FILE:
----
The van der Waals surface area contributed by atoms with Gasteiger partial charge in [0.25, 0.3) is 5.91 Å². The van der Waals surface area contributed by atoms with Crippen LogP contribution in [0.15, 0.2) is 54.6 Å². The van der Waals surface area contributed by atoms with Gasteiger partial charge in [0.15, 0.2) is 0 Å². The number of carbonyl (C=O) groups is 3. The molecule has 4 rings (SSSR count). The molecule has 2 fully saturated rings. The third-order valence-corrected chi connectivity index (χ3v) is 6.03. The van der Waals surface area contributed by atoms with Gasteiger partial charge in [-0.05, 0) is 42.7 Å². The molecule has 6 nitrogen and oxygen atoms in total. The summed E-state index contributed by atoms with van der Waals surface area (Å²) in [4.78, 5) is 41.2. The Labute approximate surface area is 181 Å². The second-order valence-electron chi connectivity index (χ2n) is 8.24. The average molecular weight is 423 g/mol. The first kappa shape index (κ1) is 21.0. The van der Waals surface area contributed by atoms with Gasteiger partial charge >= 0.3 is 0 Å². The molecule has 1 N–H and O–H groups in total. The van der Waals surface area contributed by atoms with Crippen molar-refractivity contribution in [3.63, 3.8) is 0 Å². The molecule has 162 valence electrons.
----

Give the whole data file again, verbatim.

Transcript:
The van der Waals surface area contributed by atoms with Gasteiger partial charge in [0.25, 0.3) is 5.91 Å². The van der Waals surface area contributed by atoms with Crippen LogP contribution in [0.15, 0.2) is 54.6 Å². The van der Waals surface area contributed by atoms with Gasteiger partial charge in [0.15, 0.2) is 0 Å². The number of carbonyl (C=O) groups is 3. The molecule has 4 rings (SSSR count). The molecule has 2 fully saturated rings. The third-order valence-corrected chi connectivity index (χ3v) is 6.03. The van der Waals surface area contributed by atoms with Gasteiger partial charge in [-0.05, 0) is 42.7 Å². The molecule has 6 nitrogen and oxygen atoms in total. The summed E-state index contributed by atoms with van der Waals surface area (Å²) in [4.78, 5) is 41.2. The Labute approximate surface area is 181 Å². The second-order valence-electron chi connectivity index (χ2n) is 8.24. The average molecular weight is 423 g/mol. The first kappa shape index (κ1) is 21.0. The van der Waals surface area contributed by atoms with Gasteiger partial charge >= 0.3 is 0 Å². The molecule has 1 N–H and O–H groups in total. The van der Waals surface area contributed by atoms with Crippen molar-refractivity contribution in [3.63, 3.8) is 0 Å². The molecule has 162 valence electrons.